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AMD Responds To CPU Security Flaw Report

AMD has finally issued a full response to CTS Labs’ report that Ryzen and EPYC processors contain a total of 13 security flaws. Here’s the short version of the chipmakers’ response:

Exploitation of the vulnerabilities requires admin accessThe vulnerabilities have to do with firmware and chipsets, not the x86 architecturePatches are coming in the form of BIOS updates and firmware patches only--no microcode updates are required--via OEMs and ODMsAll issues will be addressed within “weeks,” but we strongly infer that AMD is aiming for 90 days or lessThere is no expected performance impact

The whole story was strange from the beginning. CTS Labs issued a red-alert type of report stating that AMD’s Ryzen and EPYC processors had numerous vulnerabilities, but it gave AMD just 24 hours to respond instead of the industry-norm 90 days. The firm also refused to release the full details of its findings, so only one entity--a security firm--was able to evaluate the assertions independently.

Some of the surrounding coverage that landed immediately after the report was issued made the whole thing feel like a hit piece on AMD’s stock price. Further, no one had ever heard of CTS Labs before. Subsequent interviews that CTS Labs gave the press (including Tom’s Hardware and AnandTech) seemed to cloud things even more.

Having only CTS Labs’ own whitepaper on the subject to work from, we broke down the security flaws as much as we could here.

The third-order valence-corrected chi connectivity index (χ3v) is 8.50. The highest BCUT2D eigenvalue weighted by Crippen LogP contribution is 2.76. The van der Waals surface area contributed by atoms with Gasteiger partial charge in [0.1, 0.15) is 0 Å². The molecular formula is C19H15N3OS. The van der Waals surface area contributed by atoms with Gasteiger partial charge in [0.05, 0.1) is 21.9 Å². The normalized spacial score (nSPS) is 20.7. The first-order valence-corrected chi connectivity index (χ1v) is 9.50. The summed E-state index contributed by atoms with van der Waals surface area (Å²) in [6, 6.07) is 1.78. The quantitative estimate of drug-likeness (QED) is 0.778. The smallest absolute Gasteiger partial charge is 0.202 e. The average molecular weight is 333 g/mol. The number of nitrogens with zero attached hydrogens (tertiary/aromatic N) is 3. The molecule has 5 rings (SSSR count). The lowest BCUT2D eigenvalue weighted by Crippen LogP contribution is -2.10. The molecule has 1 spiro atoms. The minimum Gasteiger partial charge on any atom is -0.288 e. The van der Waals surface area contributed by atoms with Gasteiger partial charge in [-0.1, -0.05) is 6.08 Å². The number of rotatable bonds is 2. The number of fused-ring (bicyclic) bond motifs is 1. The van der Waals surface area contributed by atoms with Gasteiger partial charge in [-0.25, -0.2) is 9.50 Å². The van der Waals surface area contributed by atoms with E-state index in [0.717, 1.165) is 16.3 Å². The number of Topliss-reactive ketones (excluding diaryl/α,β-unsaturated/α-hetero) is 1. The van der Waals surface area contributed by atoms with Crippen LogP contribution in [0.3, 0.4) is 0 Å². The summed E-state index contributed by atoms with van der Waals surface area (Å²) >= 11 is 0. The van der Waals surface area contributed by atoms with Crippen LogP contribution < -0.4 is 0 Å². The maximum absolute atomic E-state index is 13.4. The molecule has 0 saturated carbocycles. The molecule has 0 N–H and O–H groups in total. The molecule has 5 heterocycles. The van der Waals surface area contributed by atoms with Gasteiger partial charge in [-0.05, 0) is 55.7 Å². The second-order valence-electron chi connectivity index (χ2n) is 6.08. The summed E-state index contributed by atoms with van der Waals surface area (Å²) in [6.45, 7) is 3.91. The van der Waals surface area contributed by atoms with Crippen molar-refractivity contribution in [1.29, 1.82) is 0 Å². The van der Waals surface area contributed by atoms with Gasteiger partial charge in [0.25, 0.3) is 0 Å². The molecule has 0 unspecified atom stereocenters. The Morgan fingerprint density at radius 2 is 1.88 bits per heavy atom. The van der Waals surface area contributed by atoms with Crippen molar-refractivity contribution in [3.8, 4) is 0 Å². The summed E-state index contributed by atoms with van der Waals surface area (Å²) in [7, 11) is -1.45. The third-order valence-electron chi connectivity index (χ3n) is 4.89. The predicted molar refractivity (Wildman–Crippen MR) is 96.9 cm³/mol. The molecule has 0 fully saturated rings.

Although we still do not have access to the actual details of the vulnerabilities, we now, at least, have AMD’s response. It’s short and to the point.

In the post, AMD’s Mark Papermaster wrote in part:

The security issues identified by the third-party researchers are not related to the AMD “Zen” CPU architecture or the Google Project Zero exploits made public Jan. 3, 2018. Instead, these issues are associated with the firmware managing the embedded security control processor in some of our products (AMD Secure Processor) and the chipset used in some socket AM4 and socket TR4 desktop platforms supporting AMD processors.

Papermaster also addressed the access issue--that is, in order for the vulnerabilities to be exploitable, one would need metal access. He stated:

Further, all modern operating systems and enterprise-quality hypervisors today have many effective security controls, such as Microsoft Windows Credential Guard in the Windows environment, in place to prevent unauthorized administrative access that would need to be overcome in order to affect these security issues.

CTS Labs has made it seem as though an enterprise-level threat is a real possibility, but when AnandTech pressed the issue, CTS Labs clarified:

To be honest with you, in that particular situation [running a virtual machine on a server], the vulnerabilities do not help you very much. However if a server gets compromised and the cloud provider is relying on secure virtualization to segregate customer data by encrypting memory, and someone runs an exploit on your server and breaks into the SP, they could tamper with this mechanism and this mechanism.

Note that in AMD’s response, it condensed CTS Labs’ four threat categories into three. In all three, AMD stated that admin access is required, and all the attacks would require that the system’s security has already been compromised.

Expect all patches to arrive via AMD’s ODM and OEM partners within the next 90 days.

  • redgarl